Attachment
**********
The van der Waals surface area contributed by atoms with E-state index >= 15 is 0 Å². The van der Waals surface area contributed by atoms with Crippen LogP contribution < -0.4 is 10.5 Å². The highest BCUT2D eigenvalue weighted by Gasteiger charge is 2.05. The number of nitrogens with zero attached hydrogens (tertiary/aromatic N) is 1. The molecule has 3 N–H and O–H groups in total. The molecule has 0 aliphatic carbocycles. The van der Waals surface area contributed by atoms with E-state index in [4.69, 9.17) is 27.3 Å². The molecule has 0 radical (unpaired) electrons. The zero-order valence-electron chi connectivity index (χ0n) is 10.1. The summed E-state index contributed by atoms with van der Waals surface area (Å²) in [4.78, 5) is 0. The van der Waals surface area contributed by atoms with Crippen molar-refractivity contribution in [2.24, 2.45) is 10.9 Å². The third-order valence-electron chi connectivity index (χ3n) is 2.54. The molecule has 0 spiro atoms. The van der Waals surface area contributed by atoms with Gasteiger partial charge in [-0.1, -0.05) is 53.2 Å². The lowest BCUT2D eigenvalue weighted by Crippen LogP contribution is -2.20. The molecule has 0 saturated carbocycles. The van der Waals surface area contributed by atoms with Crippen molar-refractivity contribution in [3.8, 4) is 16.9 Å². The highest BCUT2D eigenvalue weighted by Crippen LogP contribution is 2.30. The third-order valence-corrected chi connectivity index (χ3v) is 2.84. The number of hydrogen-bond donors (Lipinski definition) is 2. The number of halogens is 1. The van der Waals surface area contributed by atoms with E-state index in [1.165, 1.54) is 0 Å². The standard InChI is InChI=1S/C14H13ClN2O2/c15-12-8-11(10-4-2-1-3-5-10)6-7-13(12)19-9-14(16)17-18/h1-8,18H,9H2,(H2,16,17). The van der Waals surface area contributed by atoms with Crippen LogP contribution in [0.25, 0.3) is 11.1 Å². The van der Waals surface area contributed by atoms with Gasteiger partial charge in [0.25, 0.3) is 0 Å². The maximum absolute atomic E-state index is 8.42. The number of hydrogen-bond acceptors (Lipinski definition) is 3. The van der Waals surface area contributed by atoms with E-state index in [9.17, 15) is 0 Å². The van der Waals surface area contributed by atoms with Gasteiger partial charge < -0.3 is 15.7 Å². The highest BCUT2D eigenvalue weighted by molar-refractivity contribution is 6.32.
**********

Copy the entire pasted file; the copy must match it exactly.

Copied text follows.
The van der Waals surface area contributed by atoms with E-state index >= 15 is 0 Å². The van der Waals surface area contributed by atoms with Crippen LogP contribution < -0.4 is 10.5 Å². The highest BCUT2D eigenvalue weighted by Gasteiger charge is 2.05. The number of nitrogens with zero attached hydrogens (tertiary/aromatic N) is 1. The molecule has 3 N–H and O–H groups in total. The molecule has 0 aliphatic carbocycles. The van der Waals surface area contributed by atoms with E-state index in [4.69, 9.17) is 27.3 Å². The molecule has 0 radical (unpaired) electrons. The zero-order valence-electron chi connectivity index (χ0n) is 10.1. The summed E-state index contributed by atoms with van der Waals surface area (Å²) in [4.78, 5) is 0. The van der Waals surface area contributed by atoms with Crippen molar-refractivity contribution in [2.24, 2.45) is 10.9 Å². The third-order valence-electron chi connectivity index (χ3n) is 2.54. The molecule has 0 spiro atoms. The van der Waals surface area contributed by atoms with Gasteiger partial charge in [-0.1, -0.05) is 53.2 Å². The lowest BCUT2D eigenvalue weighted by Crippen LogP contribution is -2.20. The molecule has 0 saturated carbocycles. The van der Waals surface area contributed by atoms with Crippen molar-refractivity contribution in [3.8, 4) is 16.9 Å². The highest BCUT2D eigenvalue weighted by Crippen LogP contribution is 2.30. The third-order valence-corrected chi connectivity index (χ3v) is 2.84. The number of hydrogen-bond donors (Lipinski definition) is 2. The number of halogens is 1. The van der Waals surface area contributed by atoms with E-state index in [1.165, 1.54) is 0 Å². The standard InChI is InChI=1S/C14H13ClN2O2/c15-12-8-11(10-4-2-1-3-5-10)6-7-13(12)19-9-14(16)17-18/h1-8,18H,9H2,(H2,16,17). The van der Waals surface area contributed by atoms with Crippen LogP contribution in [0.25, 0.3) is 11.1 Å². The van der Waals surface area contributed by atoms with Gasteiger partial charge in [0.25, 0.3) is 0 Å². The maximum absolute atomic E-state index is 8.42. The number of hydrogen-bond acceptors (Lipinski definition) is 3. The van der Waals surface area contributed by atoms with E-state index in [9.17, 15) is 0 Å². The van der Waals surface area contributed by atoms with Gasteiger partial charge < -0.3 is 15.7 Å². The highest BCUT2D eigenvalue weighted by molar-refractivity contribution is 6.32.